Antichamber is a truly unique experience. Its the kind of puzzle game that resembles Portal a little bit, but follows a different structure. There is no underlying story, you just get thrown into a strange, kind of philosophical world. One where you solve puzzles that have only one goal: To screw with your mind
Mindblowing is not just a random word I use to emphasize how awesome Antichamber is. It is literally the best definition of the experience that awaits you. It is hard to go deep into it without spoiling the fun, but let me put it this way: Antichamber’s main goal is to defy every expectation you might have from playing other video games. In fact, it will defy every expectation you have from life!
There is no tutorial that explains how to play the game and you don’t even know what the real goal is. You just find yourself inside the Antichamber and you will have to move on and find out how to progress. You will quickly realize you are in some sort of main-hub, where you can set up the settings of the game, as well as check and track the progress of rooms that you have visited and also “solved”. “Solved” because progression is not really linear and sometimes it does not follow conventional logic either. Progression can sometimes be how to overcome one of the game’s obstacles, like open a door or jump up some platform. Another time how the hell to even get out of one of the rooms you have found yourself in.
Playing with your expectations
It is hard to go into specifics because each and every surprise the game has for you is part of the experience. But the way that many puzzles play with your mind, is by simply ignoring or contradicting laws of logic and physics. You might walk down a hall across one room only to find out that the scenery behind you has changed completely. Or you might find yourself in front of two sets of stairs going up or down, only to find out that each set of stairs brings you back to the same room where you have to choose again, seemingly stuck in a loop. You will quickly realize that this game plays with the expectations you know from other games. But Antichamber is clever about all of this. Every surprise you face is going to be different, have some sort of twist to it, but at the same time make you learn a new lesson that you just might use for the next puzzle ahead of you.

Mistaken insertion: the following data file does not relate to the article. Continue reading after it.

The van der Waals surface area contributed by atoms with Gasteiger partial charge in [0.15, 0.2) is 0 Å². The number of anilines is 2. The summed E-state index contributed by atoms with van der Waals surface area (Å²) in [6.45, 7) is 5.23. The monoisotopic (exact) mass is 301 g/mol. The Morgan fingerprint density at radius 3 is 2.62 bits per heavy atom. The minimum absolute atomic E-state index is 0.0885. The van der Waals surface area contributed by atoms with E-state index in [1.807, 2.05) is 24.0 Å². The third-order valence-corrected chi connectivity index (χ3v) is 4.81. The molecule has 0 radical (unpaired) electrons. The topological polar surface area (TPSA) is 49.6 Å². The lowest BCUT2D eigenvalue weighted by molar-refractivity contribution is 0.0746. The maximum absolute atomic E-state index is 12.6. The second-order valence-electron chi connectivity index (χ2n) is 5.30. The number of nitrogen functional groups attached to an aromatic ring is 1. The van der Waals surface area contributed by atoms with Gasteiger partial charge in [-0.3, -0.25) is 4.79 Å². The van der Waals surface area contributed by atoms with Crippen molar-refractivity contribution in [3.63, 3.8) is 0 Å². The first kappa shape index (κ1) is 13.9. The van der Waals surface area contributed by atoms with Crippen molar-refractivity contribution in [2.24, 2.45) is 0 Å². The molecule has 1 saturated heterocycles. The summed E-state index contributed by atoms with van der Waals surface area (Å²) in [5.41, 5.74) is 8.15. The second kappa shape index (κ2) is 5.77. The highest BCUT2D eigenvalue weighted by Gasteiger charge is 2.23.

A tiny spoiler on what you might be thinking at times
What I found extremely fun and almost cute is, that every single puzzle has a unique styled drawing somewhere close to the riddle you are trying to solve. Clicking on said drawing will reveal sometimes philosophical, sometimes encouraging tidbits. Usually, in the form of a short sentence, it might be some sort of a small hint, or sometimes just a consolation for whatever mechanic just tricked you. You will read something like “Failing to succeed is not failing to progress” and doesn’t that just sound profound? I found myself stopping in my tracks in awe of well a phrase like that fit my current situation.
Antichamber’s soundtrack is very unique and focuses solely on providing the perfect ambiance. You will hear relaxing, slow-paced music that will seamlessly fit into the atmosphere of whatever area you are. Sound plays an extremely important role in the game. Some puzzles will produce a distinct sound to the point where you will realize where you are just by hearing sound queues that you have heard before. Without spoiling too much, you will soon get to know and maybe hate the ticking pendulum that is very distinct in some areas of the game.
Other times the soundtrack will get enhanced by smooth, relaxing sounds like those of seagulls or crashing waves. These effects will make immersing oneself into this strange but beautiful world all the much easier. It is the main driver for the relaxing element that this post’s title alludes to. Even though Antichamber can be at times frustrating, the whole experience is going to be somehow very relaxing. Much like a laid-back stroll through some idyllic forest. Except its a multidimensional, physics-defying box of some sort of course.
Antichamber combines all of these elements. A mix of simplicity and exotic rules. Philosophical and endearing quotes and pictures, along with relaxing ambient background music and noises, create the ultimate motivational experience. You will find yourself in front of a puzzle, but rather than despair at the difficulty, you will be encouraged by the game to try it another way. Or maybe even just try something else and come back later. The whole experience is tailored towards mindfulness and a relaxed approach. Rushing into things is rarely the right solution in Antichamber.
Being forced to step back and think, take things slowly and not stress yourself has a calming effect on the player. Antichamber makes you feel at peace, while simultaneously giving you a sense of satisfaction whenever you progress through the individual chambers. There is much to unlock and some riddles will stay unsolvable until you find the right tool to access them.
Antichamber is like a trip. You get in, you immerse yourself in a world that is a strange mix of familiar and foreign. Suddenly you find yourself diving deeper and deeper. It is an experience that I can whole-heartedly recommend and the best thing you can do is stop reading any more reviews about it and simply start it up. Just let yourself be taken and open your mind to this unique experience.
Piqued your interest? Go grab the game at the Humble Store!